Six months ago, his life changed again when he was called to clean up an abandoned homeless encampment and found a chicken, tied and tangled to an overturned shopping cart.

He saved her and in a short span of time, they bonded, “I love her,” he says. With a boyish smile he adds, “A week after I got her, she started laying eggs.”

In 1999, when Arkinstall had finished cleaning the Los Cerritos Wetlands, word reached Lillian Robles, who wanted to thank him.

Robles’ family roots could be traced to the founding members of both the city of Los Angeles and the San Juan Capistrano Mission.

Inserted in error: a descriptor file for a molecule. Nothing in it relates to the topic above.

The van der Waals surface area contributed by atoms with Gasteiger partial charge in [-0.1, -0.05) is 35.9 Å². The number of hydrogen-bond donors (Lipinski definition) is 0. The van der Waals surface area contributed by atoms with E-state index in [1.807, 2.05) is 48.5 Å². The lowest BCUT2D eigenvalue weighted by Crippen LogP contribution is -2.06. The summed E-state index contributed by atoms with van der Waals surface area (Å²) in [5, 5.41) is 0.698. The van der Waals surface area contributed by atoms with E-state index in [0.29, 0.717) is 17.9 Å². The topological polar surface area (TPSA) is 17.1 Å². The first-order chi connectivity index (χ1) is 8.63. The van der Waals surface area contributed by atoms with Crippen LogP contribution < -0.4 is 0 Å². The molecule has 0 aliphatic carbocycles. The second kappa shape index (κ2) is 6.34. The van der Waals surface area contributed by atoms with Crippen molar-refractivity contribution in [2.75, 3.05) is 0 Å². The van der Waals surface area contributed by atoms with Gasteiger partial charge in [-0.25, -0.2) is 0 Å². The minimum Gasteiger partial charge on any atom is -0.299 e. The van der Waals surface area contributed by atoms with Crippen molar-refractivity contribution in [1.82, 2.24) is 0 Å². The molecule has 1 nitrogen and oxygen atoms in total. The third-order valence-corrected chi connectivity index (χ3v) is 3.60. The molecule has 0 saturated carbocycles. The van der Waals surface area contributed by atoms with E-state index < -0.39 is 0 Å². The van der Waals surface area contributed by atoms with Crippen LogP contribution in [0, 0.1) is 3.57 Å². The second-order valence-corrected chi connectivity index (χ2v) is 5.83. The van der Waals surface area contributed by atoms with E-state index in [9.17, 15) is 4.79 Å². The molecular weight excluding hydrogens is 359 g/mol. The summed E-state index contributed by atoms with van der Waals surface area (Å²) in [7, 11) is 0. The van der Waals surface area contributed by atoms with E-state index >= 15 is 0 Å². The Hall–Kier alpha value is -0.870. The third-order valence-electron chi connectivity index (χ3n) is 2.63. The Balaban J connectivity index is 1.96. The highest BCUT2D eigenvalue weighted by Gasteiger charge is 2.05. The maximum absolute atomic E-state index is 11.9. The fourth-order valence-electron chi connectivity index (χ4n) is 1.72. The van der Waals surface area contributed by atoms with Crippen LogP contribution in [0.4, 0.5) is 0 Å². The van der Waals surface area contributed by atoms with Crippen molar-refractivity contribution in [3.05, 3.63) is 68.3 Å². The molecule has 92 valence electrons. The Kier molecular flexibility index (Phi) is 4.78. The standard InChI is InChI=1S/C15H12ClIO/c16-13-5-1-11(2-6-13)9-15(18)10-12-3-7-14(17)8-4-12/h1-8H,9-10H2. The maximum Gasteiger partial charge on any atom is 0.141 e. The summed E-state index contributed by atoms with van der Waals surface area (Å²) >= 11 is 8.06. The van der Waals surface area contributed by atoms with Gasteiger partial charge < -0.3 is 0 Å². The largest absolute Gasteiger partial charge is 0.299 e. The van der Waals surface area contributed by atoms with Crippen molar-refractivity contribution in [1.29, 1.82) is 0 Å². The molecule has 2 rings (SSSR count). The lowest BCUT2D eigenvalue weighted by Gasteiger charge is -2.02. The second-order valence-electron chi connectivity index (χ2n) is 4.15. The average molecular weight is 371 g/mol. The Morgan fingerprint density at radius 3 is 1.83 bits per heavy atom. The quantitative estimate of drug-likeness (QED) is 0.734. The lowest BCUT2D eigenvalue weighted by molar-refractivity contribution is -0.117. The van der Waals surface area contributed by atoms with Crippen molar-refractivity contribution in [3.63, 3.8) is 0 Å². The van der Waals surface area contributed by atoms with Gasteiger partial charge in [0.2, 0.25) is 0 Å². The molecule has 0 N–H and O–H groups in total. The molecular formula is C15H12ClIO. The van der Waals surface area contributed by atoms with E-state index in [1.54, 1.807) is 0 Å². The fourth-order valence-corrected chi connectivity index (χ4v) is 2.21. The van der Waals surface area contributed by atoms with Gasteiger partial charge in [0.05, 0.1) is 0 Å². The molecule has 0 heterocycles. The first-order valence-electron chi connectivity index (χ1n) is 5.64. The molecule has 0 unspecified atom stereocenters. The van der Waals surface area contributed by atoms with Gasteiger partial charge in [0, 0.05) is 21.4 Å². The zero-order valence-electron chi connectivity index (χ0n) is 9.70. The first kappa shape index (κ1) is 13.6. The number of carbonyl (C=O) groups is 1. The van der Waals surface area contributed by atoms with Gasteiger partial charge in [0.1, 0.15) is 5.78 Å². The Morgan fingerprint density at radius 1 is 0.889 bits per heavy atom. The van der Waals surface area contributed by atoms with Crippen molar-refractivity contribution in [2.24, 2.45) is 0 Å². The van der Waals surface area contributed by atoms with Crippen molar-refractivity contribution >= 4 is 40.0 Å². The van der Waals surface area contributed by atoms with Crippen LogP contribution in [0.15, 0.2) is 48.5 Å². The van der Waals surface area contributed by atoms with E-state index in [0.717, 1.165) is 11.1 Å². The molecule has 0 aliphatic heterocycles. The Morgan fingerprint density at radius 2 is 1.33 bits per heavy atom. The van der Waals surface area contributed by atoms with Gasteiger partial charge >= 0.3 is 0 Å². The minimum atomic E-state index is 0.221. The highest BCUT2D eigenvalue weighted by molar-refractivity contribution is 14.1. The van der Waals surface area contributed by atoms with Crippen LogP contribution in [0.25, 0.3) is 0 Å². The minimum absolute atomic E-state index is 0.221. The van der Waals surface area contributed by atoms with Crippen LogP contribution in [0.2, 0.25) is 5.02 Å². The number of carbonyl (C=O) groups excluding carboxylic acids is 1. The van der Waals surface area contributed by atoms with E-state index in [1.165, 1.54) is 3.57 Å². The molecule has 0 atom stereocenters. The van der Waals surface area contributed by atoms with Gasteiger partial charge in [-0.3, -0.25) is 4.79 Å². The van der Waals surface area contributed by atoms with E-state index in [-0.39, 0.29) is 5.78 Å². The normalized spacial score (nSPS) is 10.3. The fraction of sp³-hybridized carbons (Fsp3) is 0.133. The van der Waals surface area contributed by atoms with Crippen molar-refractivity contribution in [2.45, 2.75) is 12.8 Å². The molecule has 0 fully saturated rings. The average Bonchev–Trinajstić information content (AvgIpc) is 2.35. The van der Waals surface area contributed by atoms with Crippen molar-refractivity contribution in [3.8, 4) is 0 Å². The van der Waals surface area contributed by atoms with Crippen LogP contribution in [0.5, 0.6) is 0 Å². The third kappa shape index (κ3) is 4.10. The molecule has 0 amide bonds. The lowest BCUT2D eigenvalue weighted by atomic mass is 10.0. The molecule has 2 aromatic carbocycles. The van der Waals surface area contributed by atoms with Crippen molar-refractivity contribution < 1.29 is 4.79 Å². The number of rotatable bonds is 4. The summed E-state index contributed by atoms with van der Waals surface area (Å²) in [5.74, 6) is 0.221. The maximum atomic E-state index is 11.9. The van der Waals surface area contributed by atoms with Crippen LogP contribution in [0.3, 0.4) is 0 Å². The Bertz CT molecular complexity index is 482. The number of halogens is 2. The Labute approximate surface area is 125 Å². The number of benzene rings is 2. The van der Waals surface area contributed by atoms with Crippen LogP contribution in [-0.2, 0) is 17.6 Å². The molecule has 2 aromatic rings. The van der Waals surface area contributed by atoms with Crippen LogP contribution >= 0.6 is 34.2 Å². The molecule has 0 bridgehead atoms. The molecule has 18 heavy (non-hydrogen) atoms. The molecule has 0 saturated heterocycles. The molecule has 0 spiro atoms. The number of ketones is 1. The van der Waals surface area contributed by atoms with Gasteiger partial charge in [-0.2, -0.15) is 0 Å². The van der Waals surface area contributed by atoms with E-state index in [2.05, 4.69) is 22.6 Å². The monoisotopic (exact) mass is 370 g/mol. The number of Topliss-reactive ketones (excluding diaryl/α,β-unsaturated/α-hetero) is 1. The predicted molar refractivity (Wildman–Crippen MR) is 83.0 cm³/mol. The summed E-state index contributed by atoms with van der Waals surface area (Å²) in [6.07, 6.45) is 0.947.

Robles was an elder in the Juaneno Band of Mission Indians and an activist for the preservation of sacred, indigenous sites, such as the Los Cerritos Wetlands and Puvungna. Arkinstall explains Puvungna means “place of gathering” and is part of the ancient Tongva burial site where CSULB was later developed in the 1950s and 60s.

When they eventually met in 1999, Robles thanked Arkinstall for his actions at the Los Cerritos Wetlands. He says, “She told me, ‘Grandfather Earth chose you to take care of the two-legged, the four-legged and the plants…’”

There is a momentary, respectful silence, then he adds, “She also said, ‘You know, you’re not getting out of this.’ Almost 30 years later, I’m still at it, so...”

His voice trails off, then he chuckles at the recollection of Robles’ words, shaking his head. “... I guess she was right,” as a sheepish smile crosses his face.

Lillian Robles, died soon after, in April of 2001, at age 84. Her prophetic words clearly affect Arkinstall to this very day, words he takes seriously, as he continues to, “educate the youth and students.”